The last refuge of scoundrels is criticizing grammar - Bruce Tait 2001
Lighten up Rich, I was just kidding!
I guessed not-being-able-to-afford it just so that it gave me a chance to get in the NSMI claim to have pulled in $20,000,000 in 8 years. (I hope that's on Steve's list of things to investigate during discovery. ) (If you haven't listened to Sheila's audio about business being bad go back and listen. I think it's hilarious!) I guess it could also be because they think it might change too frequently to bother getting it printed. Or ? (Without trying too hard I could probably come up with even more insidious reasons but nothing I could come up with would come close to the hilarity of the http://www.nsmi.com site so I'll just let it rest.)
I should have said criterion, Thank you. I guess I was just jealous of Steve because he has 75 NIFI criteria and I only have one MW measley criterion. (Have you started looking for advertisments for Cal on the World Wide Web yet? ) However, my one measley criterion doesn't mention MIGS by name so maybe you'll like it better than the 75 NIFI criteria. [insert hopeful smilie here]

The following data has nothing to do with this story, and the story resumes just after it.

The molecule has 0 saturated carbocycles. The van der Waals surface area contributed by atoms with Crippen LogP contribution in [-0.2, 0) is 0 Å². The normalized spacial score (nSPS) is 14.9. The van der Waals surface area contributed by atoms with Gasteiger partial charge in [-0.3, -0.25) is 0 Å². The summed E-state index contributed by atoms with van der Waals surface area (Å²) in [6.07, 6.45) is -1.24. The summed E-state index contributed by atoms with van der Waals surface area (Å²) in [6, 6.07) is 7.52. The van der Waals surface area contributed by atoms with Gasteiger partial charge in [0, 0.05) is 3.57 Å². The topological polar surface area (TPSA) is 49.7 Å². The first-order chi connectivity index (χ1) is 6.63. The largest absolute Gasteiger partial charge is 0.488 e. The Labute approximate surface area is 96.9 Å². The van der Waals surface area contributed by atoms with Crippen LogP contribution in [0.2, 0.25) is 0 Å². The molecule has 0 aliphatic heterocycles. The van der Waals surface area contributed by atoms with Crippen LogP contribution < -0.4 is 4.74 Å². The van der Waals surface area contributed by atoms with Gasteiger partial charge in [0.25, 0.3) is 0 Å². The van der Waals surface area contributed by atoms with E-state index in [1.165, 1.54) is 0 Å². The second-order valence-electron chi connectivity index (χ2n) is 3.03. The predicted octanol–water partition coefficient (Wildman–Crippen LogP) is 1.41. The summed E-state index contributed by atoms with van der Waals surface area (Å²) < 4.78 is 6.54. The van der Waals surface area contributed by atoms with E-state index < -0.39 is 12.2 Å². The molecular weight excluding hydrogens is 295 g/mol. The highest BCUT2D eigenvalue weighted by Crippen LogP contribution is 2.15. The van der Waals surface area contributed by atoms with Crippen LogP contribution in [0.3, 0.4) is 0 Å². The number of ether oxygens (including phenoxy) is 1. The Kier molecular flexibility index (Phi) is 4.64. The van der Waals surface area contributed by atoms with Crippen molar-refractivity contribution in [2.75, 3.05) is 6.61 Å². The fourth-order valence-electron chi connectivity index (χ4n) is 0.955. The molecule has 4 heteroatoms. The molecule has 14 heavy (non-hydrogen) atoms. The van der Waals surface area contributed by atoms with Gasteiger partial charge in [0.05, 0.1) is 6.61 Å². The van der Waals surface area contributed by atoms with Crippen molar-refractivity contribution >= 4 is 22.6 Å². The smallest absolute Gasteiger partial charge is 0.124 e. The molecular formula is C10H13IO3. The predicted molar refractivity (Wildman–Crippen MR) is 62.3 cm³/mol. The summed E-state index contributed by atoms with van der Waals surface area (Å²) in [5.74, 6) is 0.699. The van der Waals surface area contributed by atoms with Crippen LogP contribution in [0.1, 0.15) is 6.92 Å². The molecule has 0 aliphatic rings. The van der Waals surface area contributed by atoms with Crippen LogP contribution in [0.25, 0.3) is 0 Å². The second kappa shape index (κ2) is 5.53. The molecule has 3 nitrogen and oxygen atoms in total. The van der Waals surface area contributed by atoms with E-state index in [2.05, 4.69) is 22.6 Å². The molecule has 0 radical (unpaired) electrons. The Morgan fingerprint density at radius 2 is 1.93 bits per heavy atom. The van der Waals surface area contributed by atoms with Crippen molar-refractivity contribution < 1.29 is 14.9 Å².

I "took" a BA in Computer Science from Cal, all done the boring normal residence way. My only encounter with distance learning before reading Bear's Guide was ICS ads on matchbook covers. I remember as a little kid being very intrigued by the matchbook ads and asking my Dad about it. He said ICS was a bad school that just took your money and you got very little in return. I'm not really interested in distance learning for myself. I bought Bear's Guide for research purposes because some lawyer was sending me threatening emails. I found it very funny, very interesting and overall very entertaining (both the book and the lawyer's emails). Oh yea one last funny, the lawyer's name was Rotbard, really I swear it's true.